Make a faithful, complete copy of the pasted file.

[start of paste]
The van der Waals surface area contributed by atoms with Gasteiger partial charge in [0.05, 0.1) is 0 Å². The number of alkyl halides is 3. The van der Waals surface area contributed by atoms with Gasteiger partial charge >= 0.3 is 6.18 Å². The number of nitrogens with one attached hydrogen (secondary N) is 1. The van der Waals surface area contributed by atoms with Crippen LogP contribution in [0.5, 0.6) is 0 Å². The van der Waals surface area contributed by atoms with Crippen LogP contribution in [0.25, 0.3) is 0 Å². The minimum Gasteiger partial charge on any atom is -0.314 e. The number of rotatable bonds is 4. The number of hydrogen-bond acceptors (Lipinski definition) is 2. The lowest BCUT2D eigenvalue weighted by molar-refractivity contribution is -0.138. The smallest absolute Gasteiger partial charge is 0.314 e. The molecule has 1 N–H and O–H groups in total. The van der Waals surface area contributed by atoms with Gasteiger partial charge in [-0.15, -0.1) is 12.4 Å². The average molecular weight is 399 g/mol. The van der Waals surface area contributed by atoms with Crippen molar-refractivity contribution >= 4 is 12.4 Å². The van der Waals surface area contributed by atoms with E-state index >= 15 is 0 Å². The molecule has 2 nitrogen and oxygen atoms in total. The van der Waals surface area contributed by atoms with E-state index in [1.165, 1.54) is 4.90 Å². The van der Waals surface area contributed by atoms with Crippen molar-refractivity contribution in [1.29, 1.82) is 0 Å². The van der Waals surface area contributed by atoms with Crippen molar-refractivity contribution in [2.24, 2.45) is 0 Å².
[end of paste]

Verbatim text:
The van der Waals surface area contributed by atoms with Gasteiger partial charge in [0.05, 0.1) is 0 Å². The number of alkyl halides is 3. The van der Waals surface area contributed by atoms with Gasteiger partial charge >= 0.3 is 6.18 Å². The number of nitrogens with one attached hydrogen (secondary N) is 1. The van der Waals surface area contributed by atoms with Crippen LogP contribution in [0.5, 0.6) is 0 Å². The van der Waals surface area contributed by atoms with Crippen LogP contribution in [0.25, 0.3) is 0 Å². The minimum Gasteiger partial charge on any atom is -0.314 e. The number of rotatable bonds is 4. The number of hydrogen-bond acceptors (Lipinski definition) is 2. The lowest BCUT2D eigenvalue weighted by molar-refractivity contribution is -0.138. The smallest absolute Gasteiger partial charge is 0.314 e. The molecule has 1 N–H and O–H groups in total. The van der Waals surface area contributed by atoms with Gasteiger partial charge in [-0.15, -0.1) is 12.4 Å². The average molecular weight is 399 g/mol. The van der Waals surface area contributed by atoms with Crippen molar-refractivity contribution >= 4 is 12.4 Å². The van der Waals surface area contributed by atoms with E-state index >= 15 is 0 Å². The molecule has 2 nitrogen and oxygen atoms in total. The van der Waals surface area contributed by atoms with E-state index in [1.165, 1.54) is 4.90 Å². The van der Waals surface area contributed by atoms with Crippen molar-refractivity contribution in [1.29, 1.82) is 0 Å². The van der Waals surface area contributed by atoms with Crippen molar-refractivity contribution in [2.24, 2.45) is 0 Å².